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As for the sparse algorithms for LSSVMs, a range of methods are available and can be roughly concluded into two major classes: pruning and fixing size. In the first class, a simple approach to introduce the sparseness is based on the sorted support value spectrum (SVS) and prunes the network by gradually removing points from the training set [25,26]. A sophisticated mechanism was proposed by weighting the support values, the data point with the smallest error introduced after its omission is selected then. This pruning method is claimed to outperform the standard scheme [27]. Hoegaerts et al. [28] suggested an improved selection of the pruning point based on their derived criterion. Zeng and Chen [29] proposed a SMObased pruning method, the SMO method is introduced into the pruning process and instead of determining the pruning points by errors, the data points that will introduce minimum changes to a dual objective function are omitted. Li et al. [30] selected the reduced classification training set based on yi f (xi ) (f (x) is the decision function and y the label) instead of the support value. The second class mainly considers the fixed-size LSSVMs for fast finding the sparse approximate solution of LSSVMs, in which a reduced set of candidate support vectors is used in the primal space [13] or in kernel space [31–34]. However, there are still shortcomings in the existing sparse LSSVMs. For the first class, it imposes the sparseness by gradually omitting the least important data from the training set and re-estimating the LSSVMs, which is time consuming. For the second class, it is assumed that the weight vector w can be represented as a weighted sum of a limited number (far less than the size of the training set) of basis vectors, which is a rough approximation and not theoretically guaranteed. In this paper, we propose a novel LSSVM, termed ε -LSSVM for binary classification. ε -LSSVM introduces the ε -insensitive loss function instead of the quadratic loss function into LSSVM. (1) It has the sparseness which is controlled by the parameter ε . (2) By weighting different sparseness parameters for each class, the unbalanced problem can be solved successfully, furthermore, we also propose an useful choice of the parameter ε . (3) It is actually a kind of ε -support vector regression (ε -SVR) [3–5], the only difference here is that it takes the binary classification problem as a special kind of regression problem. (4) Certainly it can be implemented efficiently by SMO for large scale problems. The paper is organized as follows. Section 2 briefly dwells on the standard C -support vector machine for classification (C -SVC) and LSSVMs. Section 3 proposes our ε -LSSVM and a weighted ε -LSSVM is given in Section 4. Section 5 deals with experimental results. Section 6 contains concluding remarks. 2. Background In this section, we give a brief outline of C -SVC and LSSVMs. 2.1. C -SVC Consider the binary classification problem with the training set T = {(x1 , y1 ), . . . , (xl , yl )} ∈ (Rn × Y)l ,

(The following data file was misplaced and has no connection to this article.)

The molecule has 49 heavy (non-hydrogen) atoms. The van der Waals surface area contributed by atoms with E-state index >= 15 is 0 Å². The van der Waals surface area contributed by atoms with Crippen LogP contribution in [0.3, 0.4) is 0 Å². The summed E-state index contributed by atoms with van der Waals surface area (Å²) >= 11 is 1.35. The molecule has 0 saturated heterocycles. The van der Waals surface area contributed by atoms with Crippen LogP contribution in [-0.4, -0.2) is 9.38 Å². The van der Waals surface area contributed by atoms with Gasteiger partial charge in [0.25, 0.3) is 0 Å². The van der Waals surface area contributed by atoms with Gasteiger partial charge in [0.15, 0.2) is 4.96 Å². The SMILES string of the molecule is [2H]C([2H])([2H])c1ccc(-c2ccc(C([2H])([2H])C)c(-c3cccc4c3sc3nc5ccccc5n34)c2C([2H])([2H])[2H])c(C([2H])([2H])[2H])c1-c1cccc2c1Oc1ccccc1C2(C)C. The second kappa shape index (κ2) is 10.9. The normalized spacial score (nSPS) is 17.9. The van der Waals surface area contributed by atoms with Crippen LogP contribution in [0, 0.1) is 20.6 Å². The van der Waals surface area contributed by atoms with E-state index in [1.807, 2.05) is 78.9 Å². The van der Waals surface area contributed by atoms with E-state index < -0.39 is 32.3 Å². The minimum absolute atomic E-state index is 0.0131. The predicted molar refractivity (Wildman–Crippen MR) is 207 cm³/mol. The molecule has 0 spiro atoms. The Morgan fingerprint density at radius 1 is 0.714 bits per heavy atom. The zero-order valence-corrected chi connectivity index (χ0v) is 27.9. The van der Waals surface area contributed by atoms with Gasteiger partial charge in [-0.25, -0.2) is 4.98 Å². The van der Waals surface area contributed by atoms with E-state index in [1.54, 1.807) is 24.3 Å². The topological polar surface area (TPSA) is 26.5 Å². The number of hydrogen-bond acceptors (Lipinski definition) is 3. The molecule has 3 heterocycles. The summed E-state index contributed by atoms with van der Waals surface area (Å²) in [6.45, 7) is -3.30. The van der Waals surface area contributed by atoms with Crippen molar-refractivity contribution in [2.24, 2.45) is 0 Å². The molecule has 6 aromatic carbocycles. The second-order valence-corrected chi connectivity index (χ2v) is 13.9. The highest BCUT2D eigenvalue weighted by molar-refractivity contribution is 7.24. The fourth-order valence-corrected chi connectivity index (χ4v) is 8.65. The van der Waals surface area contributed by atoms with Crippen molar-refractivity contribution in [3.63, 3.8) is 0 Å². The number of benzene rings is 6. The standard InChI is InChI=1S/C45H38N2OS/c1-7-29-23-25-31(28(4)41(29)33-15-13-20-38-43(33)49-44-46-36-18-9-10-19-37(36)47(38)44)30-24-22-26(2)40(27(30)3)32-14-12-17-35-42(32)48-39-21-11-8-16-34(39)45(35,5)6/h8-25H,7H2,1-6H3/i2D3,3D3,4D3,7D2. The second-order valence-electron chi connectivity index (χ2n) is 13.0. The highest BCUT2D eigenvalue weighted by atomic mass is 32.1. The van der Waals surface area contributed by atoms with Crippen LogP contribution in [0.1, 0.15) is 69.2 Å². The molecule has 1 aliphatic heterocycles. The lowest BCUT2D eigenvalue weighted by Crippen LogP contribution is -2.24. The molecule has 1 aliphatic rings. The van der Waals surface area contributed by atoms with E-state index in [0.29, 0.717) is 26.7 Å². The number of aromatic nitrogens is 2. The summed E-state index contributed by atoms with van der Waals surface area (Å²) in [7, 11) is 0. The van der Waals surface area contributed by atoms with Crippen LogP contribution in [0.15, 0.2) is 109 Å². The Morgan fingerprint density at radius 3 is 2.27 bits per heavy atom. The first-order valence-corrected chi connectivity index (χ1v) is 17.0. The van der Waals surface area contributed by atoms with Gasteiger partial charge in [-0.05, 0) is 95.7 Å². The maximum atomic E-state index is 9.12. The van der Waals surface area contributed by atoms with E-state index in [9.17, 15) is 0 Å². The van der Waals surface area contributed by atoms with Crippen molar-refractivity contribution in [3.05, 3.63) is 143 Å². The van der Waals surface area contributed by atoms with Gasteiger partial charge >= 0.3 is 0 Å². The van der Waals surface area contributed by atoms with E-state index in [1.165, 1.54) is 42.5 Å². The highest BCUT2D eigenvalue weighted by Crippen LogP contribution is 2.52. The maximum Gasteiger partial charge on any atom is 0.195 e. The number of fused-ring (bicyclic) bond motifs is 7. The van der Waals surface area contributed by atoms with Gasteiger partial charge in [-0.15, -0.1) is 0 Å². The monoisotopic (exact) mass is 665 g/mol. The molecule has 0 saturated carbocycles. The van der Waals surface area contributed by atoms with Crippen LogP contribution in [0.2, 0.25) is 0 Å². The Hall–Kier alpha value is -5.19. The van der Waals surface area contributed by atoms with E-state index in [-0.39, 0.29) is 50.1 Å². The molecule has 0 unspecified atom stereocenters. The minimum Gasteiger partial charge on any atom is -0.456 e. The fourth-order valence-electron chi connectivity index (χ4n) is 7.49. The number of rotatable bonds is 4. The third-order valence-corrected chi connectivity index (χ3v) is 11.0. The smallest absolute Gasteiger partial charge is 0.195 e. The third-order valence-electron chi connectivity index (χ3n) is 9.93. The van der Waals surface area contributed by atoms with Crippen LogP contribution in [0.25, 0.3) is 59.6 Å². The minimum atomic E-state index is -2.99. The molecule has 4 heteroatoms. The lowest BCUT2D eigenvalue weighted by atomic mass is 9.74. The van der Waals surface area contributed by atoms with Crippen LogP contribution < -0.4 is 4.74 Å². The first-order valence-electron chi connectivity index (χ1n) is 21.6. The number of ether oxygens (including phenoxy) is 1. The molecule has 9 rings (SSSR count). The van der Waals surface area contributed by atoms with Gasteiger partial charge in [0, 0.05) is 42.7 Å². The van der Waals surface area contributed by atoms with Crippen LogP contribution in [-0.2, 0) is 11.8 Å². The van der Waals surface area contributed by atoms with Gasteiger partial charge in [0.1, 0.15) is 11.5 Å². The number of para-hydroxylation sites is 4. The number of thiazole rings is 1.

(1)

where xi ∈ Rn , yi ∈ Y = {1, −1}, i = 1, . . . , l, standard C -SVC formulates the problem as a convex quadratic programming problem (QPP) 1

min

w,b,ξ

2

∥w∥2 + C

l 

ξi ,

i=1

s.t. yi ((w · xi ) + b) > 1 − ξi ,

ξi > 0,

i = 1, . . . , l,

(2)

i = 1, . . . , l,

where ξ = (ξ1 , . . . , ξl )⊤ , and C > 0 is a penalty parameter. For this primal problem, C -SVC solves its Lagrangian dual problem l l 1 

min α

s.t.

2 i=1 j=1

l 

αi αj yi yj K (xi , xj ) −

l 

αi ,

i=1

(3)

yi αi = 0,

i=1

0 6 αi 6 C ,

i = 1, . . . , l,

where K (x, x ) is the kernel function, which is also a convex QPP and then constructs the decision function. ′

2.2. LSSVM For the given training set (1), the primal problem of standard LSSVM to be solved is min

w,b,η

1 2

∥w∥2 +

l C 

ηi2 ,

2 i=1 s.t. yi ((w · xi ) + b) = 1 − ηi ,

(4) i = 1, . . . , l.

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Fig. 1. Geometric interpretation of LSSVM: positive points represented by ‘‘+’’s, negative points represented by ‘‘∗’’s, positive proximal line (w · x) + b = 1 (down left line), negative proximal line (w · x) + b = −1 (top right line), separating line (w · x) + b = 0 (middle line).

The geometric interpretation of the above problem with x ∈ R2 is shown in Fig. 1, where minimizing 12 ∥w∥2 realizes the maximum margin between the positive proximal straight line and negative proximal straight line

(w · x) + b = 1 and (w · x) + b = −1, (5) l 2 while minimizing i=1 ηi implies making the straight lines (5) be proximal to all positive inputs and negative inputs respectively. Its dual problem is also a convex QPP l l 1 

min α

s.t.

2 i =1 j =1

l 



αi αj yi yj K (xi , xj ) +

δij C

 −

l 

αi ,

i=1

(6)

αi yi = 0,

i=1

where K (x, x′ ) is the kernel function and

δij =



1, 0,

i = j; i ̸= j.

(7)